On the Anniversary of Hiroshima and Nagasaki

Addressing an adoring crowd in Prague not long after he entered office in 2009, President Barack Obama promised to aggressively pursue US ratification of the Comprehensive Test Ban Treaty (CTBT), a major step in disarming and stopping the continued development of nuclear weapons. Later that year, when Obama was awarded the Nobel Peace Prize, the Nobel committee “attached special importance to Obama’s vision of and work for a world without nuclear weapons.”

Six year later, Obama’s “aggressive” approach still hasn’t persuaded the Senate to ratify the CTBT. Instead, the US is engaged in a major push to modernize and expand its so-called nuclear “deterrent,” including building new submarines carrying ballistic missiles and new facilities for manufacturing nuclear warhead components. The refurbishment plan is now estimated to cost Americans $355 billion over the next decade and, as the existing nuclear arsenal ages and must be replaced, upwards of $1 trillion over the next three decades.

This month is the 70th anniversary of America’s nuclear incineration of Hiroshima and Nagasaki at the end of World War II. For decades, starting with the first US-Soviet treaty banning atmospheric (as opposed to underground) nuclear testing, we’ve been told that the Governments of the World are working to end the existential threat of nuclear weapons. Leave it to us—the governments that developed, built, and deployed the Bomb to begin with—and, we’re told, nuclear arsenals will be reduced, rogue powers will be kept in line, and over time, the threat of an atomic war will recede into nothingness. And even if this takes a disturbingly long time, be assured that a “balance of terror” will keep us safe as long as anti-nuke alarmists don’t gum up the works.

Today we must face the fact that for 70 years, we’ve been duped. No government, no state, and no international institution can or will eliminate the threat of nuclear weapons. Their promises are utter hypocrisy: no government can ever be trusted with nukes, can ever be trusted to give them up, or even trusted to reveal the full extent of their capabilities. No nuclear disarmament movement that focuses on persuading or even coercing the State to give up the Bomb can ever succeed.

The only way to avoid another Hiroshima is to get rid of the State itself. The only way to get rid of the Bomb is to get rid of the State.

The Bomb is not a weapon of war. There is no military objective that requires the detonation of such a device. The Bomb is a tool of State policy: a means to control, intimidate, and coerce populations. Its unveiling at Hiroshima was the logical culmination of a war of airborne terror that began even before the start of World War II and included the Japanese destruction of Shanghai in 1937, the German and Italian air assault on Guernica, the German blitz of London, and the Allied fire bombing of dozens of German and Japanese cities (the US incinerated 67 Japanese cities before targeting Hiroshima, and kept doing so for five more days after the first nuclear attack).

From the start, many anarchists exposed and opposed the deliberate targeting of civilians by both sides in the “Good War,” even as many on the Left temporarily suspended their disbelief to defend the governments of the so-called “free world” against a fascism those governments had condoned for years. Many pacifists settled for conscientious-objector status that tacitly accepted the war. Anarchists recognized that weapons designed to be used against civilian populations, either directly or as intimidation, were different: a ratcheting-up of State power beyond anything seen in human history.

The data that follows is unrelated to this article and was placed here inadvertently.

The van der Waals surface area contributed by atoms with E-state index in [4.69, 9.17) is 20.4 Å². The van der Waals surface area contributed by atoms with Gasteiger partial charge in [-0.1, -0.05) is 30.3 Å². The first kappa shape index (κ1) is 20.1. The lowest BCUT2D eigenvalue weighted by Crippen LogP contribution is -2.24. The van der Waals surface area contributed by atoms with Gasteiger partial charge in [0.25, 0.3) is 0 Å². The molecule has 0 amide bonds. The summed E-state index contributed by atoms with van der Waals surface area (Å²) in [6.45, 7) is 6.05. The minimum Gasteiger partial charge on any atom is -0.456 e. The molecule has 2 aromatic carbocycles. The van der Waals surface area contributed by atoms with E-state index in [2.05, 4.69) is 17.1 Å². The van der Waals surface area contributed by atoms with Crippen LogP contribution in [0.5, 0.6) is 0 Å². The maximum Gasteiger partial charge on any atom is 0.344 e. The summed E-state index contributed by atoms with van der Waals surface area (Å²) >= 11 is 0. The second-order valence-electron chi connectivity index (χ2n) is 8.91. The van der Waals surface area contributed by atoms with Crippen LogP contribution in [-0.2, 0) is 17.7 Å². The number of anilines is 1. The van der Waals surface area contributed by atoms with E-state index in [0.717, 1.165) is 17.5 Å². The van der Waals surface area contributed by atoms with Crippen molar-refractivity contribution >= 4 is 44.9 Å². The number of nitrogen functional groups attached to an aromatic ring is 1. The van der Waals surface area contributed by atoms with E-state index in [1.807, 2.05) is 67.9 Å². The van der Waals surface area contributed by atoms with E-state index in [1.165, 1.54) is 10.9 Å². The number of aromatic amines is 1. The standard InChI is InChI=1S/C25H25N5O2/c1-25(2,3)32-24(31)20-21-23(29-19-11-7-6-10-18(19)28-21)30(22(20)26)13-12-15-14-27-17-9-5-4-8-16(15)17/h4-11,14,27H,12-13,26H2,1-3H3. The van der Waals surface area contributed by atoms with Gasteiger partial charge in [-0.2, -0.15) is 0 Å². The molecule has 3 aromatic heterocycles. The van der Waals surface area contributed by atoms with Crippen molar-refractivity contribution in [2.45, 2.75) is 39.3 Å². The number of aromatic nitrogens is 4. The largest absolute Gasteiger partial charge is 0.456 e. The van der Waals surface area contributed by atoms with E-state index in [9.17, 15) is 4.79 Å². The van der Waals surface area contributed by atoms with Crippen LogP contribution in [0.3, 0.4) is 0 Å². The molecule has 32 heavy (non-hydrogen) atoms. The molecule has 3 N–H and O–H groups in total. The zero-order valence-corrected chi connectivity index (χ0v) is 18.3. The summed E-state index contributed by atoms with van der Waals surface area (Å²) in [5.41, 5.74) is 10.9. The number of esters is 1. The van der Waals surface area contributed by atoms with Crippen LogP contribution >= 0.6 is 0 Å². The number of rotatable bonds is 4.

Washington today buzzes with talk of a new “strategic realism” that again sees the Bomb as a vital part of its defense policy. The Nuclear Non-Proliferation Treaty Review Conference held earlier this year was basically a non-event. Efforts to create a nuclear-free zone in the Middle East continue to be blocked by the US, concerned about pressure on its nuclear-armed ally, Israel. International attention continues to focus, absurdly, on Iran, which may or may not develop its own bomb years from now, while ignoring the fact that all the longest-standing nuclear powers, including the US, Russia, France, and the UK are either expanding or upgrading their arsenals, or both.

The world bristles with nuclear weapons of a size and force that make Fat Man and Little Boy, the bombs that killed 225,000 people at Hiroshima and Nagasaki and poisoned tens of thousands more, look like slingshots. According to the International Campaign to Abolish Nuclear Weapons, nine countries together possess more than 15,000 nuclear weapons. The US and Russia hold the vast majority of these and maintain roughly 1,800 on high-alert status, ready to be launched within minutes. Today, a single nuclear warhead, if detonated over a large city, could kill not hundreds of thousands but millions of people, with the effects persisting for decades.

The human race has never been more threatened by the State and its ultimate weapon. Yet no one in a position of power or influence talks about eliminating nuclear weapons, except to deride the idea. “Such an impossible vision can be expressed as a hope,” wrote retired Admiral Robert R. Monroe, former director of the Defense Nuclear Agency, in the Wall Street Journal recently, “but as a U.S. policy it is nonsensical and terribly damaging. America’s pre-eminent national goal—on which U.S. survival depends—must be paramount nuclear-weapons strength.”

The absurdity of the statement is hard to miss: What’s the point of “paramount nuclear-weapons strength” when an exchange between just two relatively lightly armed nuclear powers, India and Pakistan, could kill millions, poison many millions more, and devastate the earth’s climate? But consider the impact of the Bomb’s mere existence, on America and, in some form, on every other country that possesses it:

  • The creation of a vast National Security State, cloaked in secrecy and largely outside political control. Ultra-secrecy in government began with the Manhattan Project, and grew as the executive branch insisted on the need to protect its nuclear secrets, nuclear bases, and nuclear command structure. (Even when human life is at stake: For years after Hiroshima, the American occupiers censored all mention of the Bomb in Japanese scientific publications, even though many thousands of people were sick from its effects.[1])